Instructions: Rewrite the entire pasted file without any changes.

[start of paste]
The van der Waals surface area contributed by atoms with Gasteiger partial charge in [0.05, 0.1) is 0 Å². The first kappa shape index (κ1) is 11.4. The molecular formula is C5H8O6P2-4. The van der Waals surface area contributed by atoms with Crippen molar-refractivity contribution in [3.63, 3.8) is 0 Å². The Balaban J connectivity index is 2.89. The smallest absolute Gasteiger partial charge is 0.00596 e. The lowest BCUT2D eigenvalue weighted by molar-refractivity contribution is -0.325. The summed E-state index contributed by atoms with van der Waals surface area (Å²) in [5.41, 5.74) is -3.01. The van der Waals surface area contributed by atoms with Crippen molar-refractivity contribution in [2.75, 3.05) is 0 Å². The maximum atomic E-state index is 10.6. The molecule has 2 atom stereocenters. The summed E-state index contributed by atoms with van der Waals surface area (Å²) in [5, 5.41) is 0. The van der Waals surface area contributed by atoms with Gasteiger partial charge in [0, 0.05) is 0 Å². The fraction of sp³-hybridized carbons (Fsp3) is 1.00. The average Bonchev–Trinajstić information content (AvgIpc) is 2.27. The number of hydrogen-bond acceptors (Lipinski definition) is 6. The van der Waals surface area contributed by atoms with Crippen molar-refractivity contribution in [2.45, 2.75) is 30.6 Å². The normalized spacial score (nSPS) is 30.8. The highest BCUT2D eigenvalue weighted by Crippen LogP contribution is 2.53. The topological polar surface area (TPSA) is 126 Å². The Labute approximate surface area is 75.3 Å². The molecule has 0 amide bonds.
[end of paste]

The van der Waals surface area contributed by atoms with Gasteiger partial charge in [0.05, 0.1) is 0 Å². The first kappa shape index (κ1) is 11.4. The molecular formula is C5H8O6P2-4. The van der Waals surface area contributed by atoms with Crippen molar-refractivity contribution in [3.63, 3.8) is 0 Å². The Balaban J connectivity index is 2.89. The smallest absolute Gasteiger partial charge is 0.00596 e. The lowest BCUT2D eigenvalue weighted by molar-refractivity contribution is -0.325. The summed E-state index contributed by atoms with van der Waals surface area (Å²) in [5.41, 5.74) is -3.01. The van der Waals surface area contributed by atoms with Crippen molar-refractivity contribution in [2.75, 3.05) is 0 Å². The maximum atomic E-state index is 10.6. The molecule has 2 atom stereocenters. The summed E-state index contributed by atoms with van der Waals surface area (Å²) in [5, 5.41) is 0. The van der Waals surface area contributed by atoms with Gasteiger partial charge in [0, 0.05) is 0 Å². The fraction of sp³-hybridized carbons (Fsp3) is 1.00. The average Bonchev–Trinajstić information content (AvgIpc) is 2.27. The number of hydrogen-bond acceptors (Lipinski definition) is 6. The van der Waals surface area contributed by atoms with Crippen molar-refractivity contribution in [2.45, 2.75) is 30.6 Å². The normalized spacial score (nSPS) is 30.8. The highest BCUT2D eigenvalue weighted by Crippen LogP contribution is 2.53. The topological polar surface area (TPSA) is 126 Å². The Labute approximate surface area is 75.3 Å². The molecule has 0 amide bonds.